9 out of 10 women with a disability have been sexually harassed.
1 in 2 women with a disability have experienced sexual harassment in the workplace in the last 5 years.
Homelessness and housing
Statistics demonstrate the clear link between domestic violence and homelessness. Ending men’s violence against women would see homelessness among women and their children decrease.
Domestic and family violence is the leading cause of homelessness for women and their children.
AIHW. (2017). Specialist Homelessness Services 2016–17. Canberra: AIHW. Retrieved from: https://whiteribbon.org/2WDrP6u
Most women leaving a violent relationship move out of their home.
Australian Bureau of Statistics. (2017). Personal Safety Survey 2016. ABS cat. no. 4906.0. Canberra: ABS. Retrieved from: https://bit.ly/1OgLEWS
These statistics show the role services, friends and family play in supporting women escaping domestic violence and supporting women experiencing abuse.
Australian police deal with domestic violence every two minutes.
ABC (2016). Australian police deal with domestic violence every two minutes. Available: http://www.abc.net.au/news/2016-04-21/domestic-violence/7341716b.
Women seeking support for partner violence are most likely to ask friends or family for help.
18% of people who experienced workplace sexual assault sought advice or support.
Research and statistics show the critical role of good workplace responses to domestic violence. Data on workplace harassment also shows the importance of employers creating safe workplaces for women.
Find out more about our Workplace Accreditation Program.
Over 60% of women experiencing violence from a current partner are working.
Violence against women in the workplace impacts on the organisational climate and employees’ sense of wellbeing.
VicHealth. (2012). Preventing violence against women in the workplace (An evidence review: full report). Melbourne: Victorian Health Promotion Foundation. Retrieved from: http://bit.ly/2MlC0sz
Almost 1 in 4 women have experienced sexual harassment in the workplace.
1 in 2 employees surveyed by White Ribbon consider it acceptable to tell a sexist joke in the workplace.
White Ribbon Australia. (2017). Workplace Accreditation Pilot Project Baseline Survey.
Only 20% of employees surveyed by White Ribbon would feel very confident knowing how to help a work colleague experiencing violence outside work.
White Ribbon Australia. (2017). Workplace Accreditation Pilot Project Baseline Survey.
94% of employees agree employers should take a leadership role in educating their workforce about respectful relationships between men and women.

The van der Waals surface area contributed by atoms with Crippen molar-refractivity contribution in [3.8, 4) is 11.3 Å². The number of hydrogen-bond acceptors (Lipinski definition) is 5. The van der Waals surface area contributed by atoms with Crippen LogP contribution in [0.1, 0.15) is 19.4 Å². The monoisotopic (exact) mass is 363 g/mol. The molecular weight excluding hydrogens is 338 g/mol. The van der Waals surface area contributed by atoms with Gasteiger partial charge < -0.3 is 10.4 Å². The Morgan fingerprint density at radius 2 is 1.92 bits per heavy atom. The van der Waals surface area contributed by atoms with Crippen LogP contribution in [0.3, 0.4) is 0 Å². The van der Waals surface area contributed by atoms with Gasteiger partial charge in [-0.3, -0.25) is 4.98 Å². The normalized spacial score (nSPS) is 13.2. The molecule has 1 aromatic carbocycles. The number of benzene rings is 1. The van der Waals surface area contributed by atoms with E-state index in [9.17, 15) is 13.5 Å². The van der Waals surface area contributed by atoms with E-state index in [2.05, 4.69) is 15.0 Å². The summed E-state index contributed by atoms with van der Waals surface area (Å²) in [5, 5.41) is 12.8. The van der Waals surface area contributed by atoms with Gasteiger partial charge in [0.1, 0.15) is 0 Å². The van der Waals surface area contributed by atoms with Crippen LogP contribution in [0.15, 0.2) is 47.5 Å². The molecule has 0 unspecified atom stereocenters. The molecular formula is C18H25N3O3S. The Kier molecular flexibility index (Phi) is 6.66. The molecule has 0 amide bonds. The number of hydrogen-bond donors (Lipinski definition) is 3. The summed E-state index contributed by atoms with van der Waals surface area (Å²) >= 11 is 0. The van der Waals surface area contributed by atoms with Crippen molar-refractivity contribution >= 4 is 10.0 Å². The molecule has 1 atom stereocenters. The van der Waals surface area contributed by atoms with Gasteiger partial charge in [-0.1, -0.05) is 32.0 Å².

Pennay, D. & Powell, A. (2012). The role of bystander knowledge, attitudes & behaviours in preventing violence against women. Melbourne: The Social Research Centre. Retrieved from: http://bit.ly/1osZjYt
1 in 2 working people in the last five years have been exposed to workplace harassment, as a victim or bystander.
40% of workplace sexual harassment incidents were witnessed by another person.
In 69% of cases, witnesses to workplace sexual harassment did not try to intervene.
Perpetrators of workplace sexual harassment are overwhelmingly male.
1 in 5 people who were sexually harassed at work said the behaviour was common in their workplace.
Technology and abuse
Statistics on image-based abuse in Australia reveal that many people have experienced this form of abuse. Sometimes known as revenge porn, research shows that image-based abuse has significant negative consequences for the mental health of victims and survivors.
Almost 1 in 3 women have been sexually harassed online or via some form of technology.
1 in 5 Australians have experienced image-based abuse.
1 in 3 young people aged 16-19 report an experience of image based abuse.
1 in 2 Aboriginal and Torres Strait Islanders report an experience of image-based-abuse.
1 in 2 Australians with a disability report an experience of image-based abuse.
Victims of image-based abuse experience high levels of psychological distress.
About our statistics
Violence against women is a complex and widespread issue, and whilst the above statistics give rich insights into women’s experiences and men’s behaviour as perpetrators of violence, it is important to note that the above statistics are not an exhaustive list. They are constantly updated as new data is uncovered.
These statistics should also be viewed as underestimates. Many women will never share their experience of violence, either with Police or with researchers from the Australian Bureau of Statistics. So the statistics we get from these sources will always be an underestimate of the extent of the problem.
Other organisations working in the ‘violence against women’ space have also produced helpful resources about statistics. Of particular note are two by Australia’s National Research Organisation for Women’s Safety (ANROWS):
- Key statistics about violence against women
- How to accurately use key statistics about violence against women
Also useful is the original source of much of the above data, the Australian Bureau of Statistics’ Personal Safety Survey Data 2016.